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7 Questions with Rob Napoli
7 Questions with Rob Napoli
Name: Rob Napoli
Current title: Founder of Rise Up Coaching and Co-Founder and Board Member at Hapday Group
Current organisation: Rise Up Coaching and Hapday Group
An accomplished trainer, speaker, entrepreneur, business, and career coach based in Brooklyn, NYC. Originally from the Midwest, my journey has taken me from my hometown in Kansas City, Missouri to New York City by way of Milan, Italy. My career started in recruitment within Fortune 500/Forbes 100 companies before moving to Milan, Italy to pursue a Masters in International Multi-Channel Marketing, where I also spent two years working for a global e-commerce startup and coaching professional American Football. I moved to New York years ago and have to work for a large global corporation before transitioning over to training and development for startup and growth-stage founders.
Currently I run 2 businesses; Hapday Group, a US GTM company that helps startups enter and scale in the US Market through Sales as a Service. Rise Up Coaching is a training and development business that works with companies on creating and scaling entrepreneurship and innovation through scaling and hiring.
1. What have you found most challenging as a leader of a small or medium enterprise?
To be honest, what has been most challenging for me is availability. I want to be on all the time for my team and give as much as I can, which at times leads to me saying 'yes' to everything. With this comes a high level of stress and anxiety and I forget to focus on time for myself and time to spend with my wife and friends/family.
2. How did you become a leader of an SME? Can you please briefly tell the story?
My career started out in the recruitment industry where I was staffing software developers into Fortune 500/Forbes 100 businesses. After 5 years, I met who is now my wife in Des Moines, Iowa when we decided to move to Europe as she wanted to pursue a Masters Degree. She told me she doesn't do long distance so, I packed up, left my job, sold my house, and we moved to Milan, Italy where I got my Masters in Marketing from MIP Graduate School of Business at Politecnico di Milano, coached professional American Football, and started working for an e-commerce startup where I helped them scale globally.
I moved back to the States in 2017, went through an accelerator program, switched careers back into recruitment, built out a team, left to go back to a startup, got fired, and then started my two businesses. I knew I wanted to work with startups to help them scale and grow and used the lessons I had learned the hard way to help. Since I moved to NYC I have coached and mentored at about a dozen accelerators and have been exposed to many types of companies and lessons that we use to help other companies enter with less barriers.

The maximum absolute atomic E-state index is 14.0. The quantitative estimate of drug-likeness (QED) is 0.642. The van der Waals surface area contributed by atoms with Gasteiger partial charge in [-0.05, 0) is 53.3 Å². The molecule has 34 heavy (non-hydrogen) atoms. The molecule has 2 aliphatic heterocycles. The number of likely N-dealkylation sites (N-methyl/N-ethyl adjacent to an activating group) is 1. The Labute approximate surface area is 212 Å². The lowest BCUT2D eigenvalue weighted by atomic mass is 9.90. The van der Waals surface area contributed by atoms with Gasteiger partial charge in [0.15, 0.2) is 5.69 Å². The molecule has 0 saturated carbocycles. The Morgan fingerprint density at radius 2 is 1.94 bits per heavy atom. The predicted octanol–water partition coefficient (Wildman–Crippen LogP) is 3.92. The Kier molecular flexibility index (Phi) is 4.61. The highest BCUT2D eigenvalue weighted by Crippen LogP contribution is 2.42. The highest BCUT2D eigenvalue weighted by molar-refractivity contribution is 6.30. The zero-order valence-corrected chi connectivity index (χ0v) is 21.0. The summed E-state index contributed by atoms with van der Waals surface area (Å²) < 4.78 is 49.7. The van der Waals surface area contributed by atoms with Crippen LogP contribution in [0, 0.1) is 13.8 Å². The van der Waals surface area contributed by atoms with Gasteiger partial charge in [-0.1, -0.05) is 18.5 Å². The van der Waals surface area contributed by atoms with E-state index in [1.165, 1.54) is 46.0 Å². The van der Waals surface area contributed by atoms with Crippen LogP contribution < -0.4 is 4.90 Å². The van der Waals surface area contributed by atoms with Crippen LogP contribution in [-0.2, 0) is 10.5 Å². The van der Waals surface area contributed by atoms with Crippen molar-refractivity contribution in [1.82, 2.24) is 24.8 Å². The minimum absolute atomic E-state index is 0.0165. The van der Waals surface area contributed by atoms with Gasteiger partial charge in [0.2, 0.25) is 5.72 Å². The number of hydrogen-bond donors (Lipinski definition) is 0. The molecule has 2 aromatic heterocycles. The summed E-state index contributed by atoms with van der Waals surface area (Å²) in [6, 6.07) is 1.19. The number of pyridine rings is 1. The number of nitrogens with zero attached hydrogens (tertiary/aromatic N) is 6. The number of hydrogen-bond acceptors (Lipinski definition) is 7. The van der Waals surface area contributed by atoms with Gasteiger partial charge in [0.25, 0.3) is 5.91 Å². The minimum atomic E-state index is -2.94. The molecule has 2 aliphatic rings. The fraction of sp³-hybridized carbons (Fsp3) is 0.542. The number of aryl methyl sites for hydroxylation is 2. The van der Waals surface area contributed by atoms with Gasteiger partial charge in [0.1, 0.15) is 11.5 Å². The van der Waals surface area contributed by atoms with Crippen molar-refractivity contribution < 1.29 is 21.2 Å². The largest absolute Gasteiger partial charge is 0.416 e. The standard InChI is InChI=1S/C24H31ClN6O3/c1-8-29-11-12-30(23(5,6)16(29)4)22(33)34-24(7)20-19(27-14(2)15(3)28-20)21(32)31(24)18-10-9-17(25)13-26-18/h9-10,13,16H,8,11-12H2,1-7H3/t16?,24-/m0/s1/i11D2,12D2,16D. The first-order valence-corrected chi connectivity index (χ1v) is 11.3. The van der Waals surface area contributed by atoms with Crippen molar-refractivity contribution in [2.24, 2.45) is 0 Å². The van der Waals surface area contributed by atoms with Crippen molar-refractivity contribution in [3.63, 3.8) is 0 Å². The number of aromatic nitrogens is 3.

3. How do you structure your work days from waking up to going to sleep?
I try to keep my work down more fluidly as I used to be super rigid. Wake up around 7 am. From 7:30 - 12:30 pm is time dedicated to my clients and work in Europe. 12:30-2 pm is my time for personal development, gym, clearing my inbox. 2-7 pm is for my US work/clients, content creation, and my own training + practice my workshops/training/ etc. I tend to end my work week on Friday at Noon and try and shut off work for the rest of the day and then I work for about 2-3 hours on Sunday morning over coffee setting up for my week and taking a couple coaching calls before my wife gets up and then I shut it all off to spend the day with her. That Friday self-care and Sunday prep has led me to more productive weeks and work.
4. What's the most recent significant leadership lesson you've learned?
That it is okay to ask for help. I used to think that as the leader I needed to have all the answers when in reality, I needed to give myself the grace to ask for help.
5. What's one book that has had a profound impact on your leadership so far? Can you please briefly tell the story of how that book impacted your leadership?
So many books have had different impacts but the biggest one of late was Who Not How... really being intentional on who to delegate or bring in to do the things I or the org is not able to be more productive and effective. This has led to better work delegation and more intentional growth for our team vs what others say you should do when building. And we use these lessons when we train and coach our clients and that has made a huge impact on a number of orgs.
6. How do you build leadership capacity in an SME?
Curiosity - reading and listening to great content
Content Creation - sharing my challenges, wins, and lessons on social and listening and discussing with other leaders on those lessons.
Growth - I am always looking for new ways to innovate and scale, I am not set on a one-way approach, I am always intentional and adaptable which has led me to grow and grow fast.
7. What is one meaningful story that comes to mind from your time as a leader of an SME so far?
We brought in a number of interns throughout the end of 2019 and 2020 to help in our growth but also to give back and teach. In about a 7-month time span we brought in 8 interns and every one of them left the organization and got BIG-time job offers; Tencent, Facebook, JPMorgan, Motorola, etc. One of them even impressed one of our clients so much, the client asked, and we agreed for them to hire him.
For me to see folks who come to our organization, whether for a short or long term period, and use that to truly grow and take their careers to the next level is what it is all about. I don't expect everyone we bring in to spend their whole career with us. What I expect, is that for however long we have them for, they make an impact or our org and we make an impact on them.